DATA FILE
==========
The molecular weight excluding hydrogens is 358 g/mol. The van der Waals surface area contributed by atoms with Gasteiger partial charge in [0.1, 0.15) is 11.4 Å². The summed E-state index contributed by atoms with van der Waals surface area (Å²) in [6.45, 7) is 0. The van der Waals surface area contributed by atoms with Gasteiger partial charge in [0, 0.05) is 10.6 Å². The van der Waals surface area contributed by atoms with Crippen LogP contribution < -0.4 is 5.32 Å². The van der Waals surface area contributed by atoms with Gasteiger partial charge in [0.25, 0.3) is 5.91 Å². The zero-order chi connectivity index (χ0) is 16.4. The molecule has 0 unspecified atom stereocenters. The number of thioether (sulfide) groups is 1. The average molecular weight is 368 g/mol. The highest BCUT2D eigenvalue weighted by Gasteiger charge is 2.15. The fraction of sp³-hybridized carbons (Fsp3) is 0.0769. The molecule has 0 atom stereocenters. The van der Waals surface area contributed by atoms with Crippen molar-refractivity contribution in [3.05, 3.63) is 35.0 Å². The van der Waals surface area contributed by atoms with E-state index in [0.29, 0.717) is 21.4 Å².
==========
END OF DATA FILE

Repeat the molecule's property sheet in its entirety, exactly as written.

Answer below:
The molecular weight excluding hydrogens is 358 g/mol. The van der Waals surface area contributed by atoms with Gasteiger partial charge in [0.1, 0.15) is 11.4 Å². The summed E-state index contributed by atoms with van der Waals surface area (Å²) in [6.45, 7) is 0. The van der Waals surface area contributed by atoms with Gasteiger partial charge in [0, 0.05) is 10.6 Å². The van der Waals surface area contributed by atoms with Crippen LogP contribution < -0.4 is 5.32 Å². The van der Waals surface area contributed by atoms with Gasteiger partial charge in [0.25, 0.3) is 5.91 Å². The zero-order chi connectivity index (χ0) is 16.4. The molecule has 0 unspecified atom stereocenters. The number of thioether (sulfide) groups is 1. The average molecular weight is 368 g/mol. The highest BCUT2D eigenvalue weighted by Gasteiger charge is 2.15. The fraction of sp³-hybridized carbons (Fsp3) is 0.0769. The molecule has 0 atom stereocenters. The van der Waals surface area contributed by atoms with Crippen molar-refractivity contribution in [3.05, 3.63) is 35.0 Å². The van der Waals surface area contributed by atoms with E-state index in [0.29, 0.717) is 21.4 Å².